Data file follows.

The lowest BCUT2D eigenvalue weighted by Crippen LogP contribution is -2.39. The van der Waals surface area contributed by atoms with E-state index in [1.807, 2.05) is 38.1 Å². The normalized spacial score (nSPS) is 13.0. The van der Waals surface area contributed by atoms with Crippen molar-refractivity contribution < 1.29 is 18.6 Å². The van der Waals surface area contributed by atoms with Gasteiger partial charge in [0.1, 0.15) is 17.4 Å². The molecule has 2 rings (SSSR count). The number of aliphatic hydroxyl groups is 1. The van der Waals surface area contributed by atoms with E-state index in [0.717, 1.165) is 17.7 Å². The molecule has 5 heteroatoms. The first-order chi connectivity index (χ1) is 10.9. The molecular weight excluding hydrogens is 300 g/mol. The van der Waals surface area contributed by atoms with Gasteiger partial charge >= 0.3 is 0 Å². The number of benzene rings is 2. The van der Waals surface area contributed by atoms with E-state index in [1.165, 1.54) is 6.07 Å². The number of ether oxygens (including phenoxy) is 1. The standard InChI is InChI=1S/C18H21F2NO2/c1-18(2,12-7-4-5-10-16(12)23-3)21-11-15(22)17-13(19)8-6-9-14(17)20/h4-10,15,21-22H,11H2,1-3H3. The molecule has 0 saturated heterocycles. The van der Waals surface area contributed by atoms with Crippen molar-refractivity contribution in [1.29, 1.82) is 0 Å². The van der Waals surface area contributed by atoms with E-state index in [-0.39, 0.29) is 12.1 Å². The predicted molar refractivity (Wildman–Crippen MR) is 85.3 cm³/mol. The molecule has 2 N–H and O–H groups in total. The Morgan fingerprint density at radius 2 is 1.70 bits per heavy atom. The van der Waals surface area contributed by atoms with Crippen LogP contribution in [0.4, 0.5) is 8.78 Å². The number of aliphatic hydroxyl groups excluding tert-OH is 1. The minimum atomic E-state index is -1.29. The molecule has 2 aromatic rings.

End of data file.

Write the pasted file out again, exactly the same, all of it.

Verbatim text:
The lowest BCUT2D eigenvalue weighted by Crippen LogP contribution is -2.39. The van der Waals surface area contributed by atoms with E-state index in [1.807, 2.05) is 38.1 Å². The normalized spacial score (nSPS) is 13.0. The van der Waals surface area contributed by atoms with Crippen molar-refractivity contribution < 1.29 is 18.6 Å². The van der Waals surface area contributed by atoms with Gasteiger partial charge in [0.1, 0.15) is 17.4 Å². The molecule has 2 rings (SSSR count). The number of aliphatic hydroxyl groups is 1. The van der Waals surface area contributed by atoms with E-state index in [0.717, 1.165) is 17.7 Å². The molecule has 5 heteroatoms. The first-order chi connectivity index (χ1) is 10.9. The molecular weight excluding hydrogens is 300 g/mol. The van der Waals surface area contributed by atoms with Gasteiger partial charge >= 0.3 is 0 Å². The number of benzene rings is 2. The van der Waals surface area contributed by atoms with E-state index in [1.165, 1.54) is 6.07 Å². The number of ether oxygens (including phenoxy) is 1. The standard InChI is InChI=1S/C18H21F2NO2/c1-18(2,12-7-4-5-10-16(12)23-3)21-11-15(22)17-13(19)8-6-9-14(17)20/h4-10,15,21-22H,11H2,1-3H3. The molecule has 0 saturated heterocycles. The van der Waals surface area contributed by atoms with Crippen molar-refractivity contribution in [1.29, 1.82) is 0 Å². The van der Waals surface area contributed by atoms with E-state index in [-0.39, 0.29) is 12.1 Å². The predicted molar refractivity (Wildman–Crippen MR) is 85.3 cm³/mol. The molecule has 2 N–H and O–H groups in total. The Morgan fingerprint density at radius 2 is 1.70 bits per heavy atom. The van der Waals surface area contributed by atoms with Crippen LogP contribution in [0.4, 0.5) is 8.78 Å². The number of aliphatic hydroxyl groups excluding tert-OH is 1. The minimum atomic E-state index is -1.29. The molecule has 2 aromatic rings.